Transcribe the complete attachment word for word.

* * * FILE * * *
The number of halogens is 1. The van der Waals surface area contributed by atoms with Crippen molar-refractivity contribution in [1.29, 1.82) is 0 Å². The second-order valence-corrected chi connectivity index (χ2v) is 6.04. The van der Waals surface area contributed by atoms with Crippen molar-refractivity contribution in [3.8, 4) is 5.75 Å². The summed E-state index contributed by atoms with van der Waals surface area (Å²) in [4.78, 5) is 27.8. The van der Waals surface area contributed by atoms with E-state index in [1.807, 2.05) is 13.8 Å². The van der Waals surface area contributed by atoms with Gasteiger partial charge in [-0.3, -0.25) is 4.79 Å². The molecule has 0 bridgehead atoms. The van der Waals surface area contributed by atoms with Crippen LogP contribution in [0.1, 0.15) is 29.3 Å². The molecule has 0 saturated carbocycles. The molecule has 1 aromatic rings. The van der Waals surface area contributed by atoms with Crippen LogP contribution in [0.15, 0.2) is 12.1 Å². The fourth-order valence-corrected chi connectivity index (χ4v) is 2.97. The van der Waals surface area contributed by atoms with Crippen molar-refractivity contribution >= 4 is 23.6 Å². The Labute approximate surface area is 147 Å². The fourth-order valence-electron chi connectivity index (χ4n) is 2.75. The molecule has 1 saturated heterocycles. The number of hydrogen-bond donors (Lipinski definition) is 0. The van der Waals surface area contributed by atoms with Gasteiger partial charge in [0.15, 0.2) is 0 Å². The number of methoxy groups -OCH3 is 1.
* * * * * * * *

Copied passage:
The number of halogens is 1. The van der Waals surface area contributed by atoms with Crippen molar-refractivity contribution in [1.29, 1.82) is 0 Å². The second-order valence-corrected chi connectivity index (χ2v) is 6.04. The van der Waals surface area contributed by atoms with Crippen molar-refractivity contribution in [3.8, 4) is 5.75 Å². The summed E-state index contributed by atoms with van der Waals surface area (Å²) in [4.78, 5) is 27.8. The van der Waals surface area contributed by atoms with E-state index in [1.807, 2.05) is 13.8 Å². The van der Waals surface area contributed by atoms with Gasteiger partial charge in [-0.3, -0.25) is 4.79 Å². The molecule has 0 bridgehead atoms. The van der Waals surface area contributed by atoms with Crippen LogP contribution in [0.1, 0.15) is 29.3 Å². The molecule has 0 saturated carbocycles. The molecule has 1 aromatic rings. The van der Waals surface area contributed by atoms with Crippen LogP contribution in [0.15, 0.2) is 12.1 Å². The fourth-order valence-corrected chi connectivity index (χ4v) is 2.97. The van der Waals surface area contributed by atoms with Crippen molar-refractivity contribution >= 4 is 23.6 Å². The Labute approximate surface area is 147 Å². The fourth-order valence-electron chi connectivity index (χ4n) is 2.75. The molecule has 1 saturated heterocycles. The number of hydrogen-bond donors (Lipinski definition) is 0. The van der Waals surface area contributed by atoms with Gasteiger partial charge in [0.15, 0.2) is 0 Å². The number of methoxy groups -OCH3 is 1.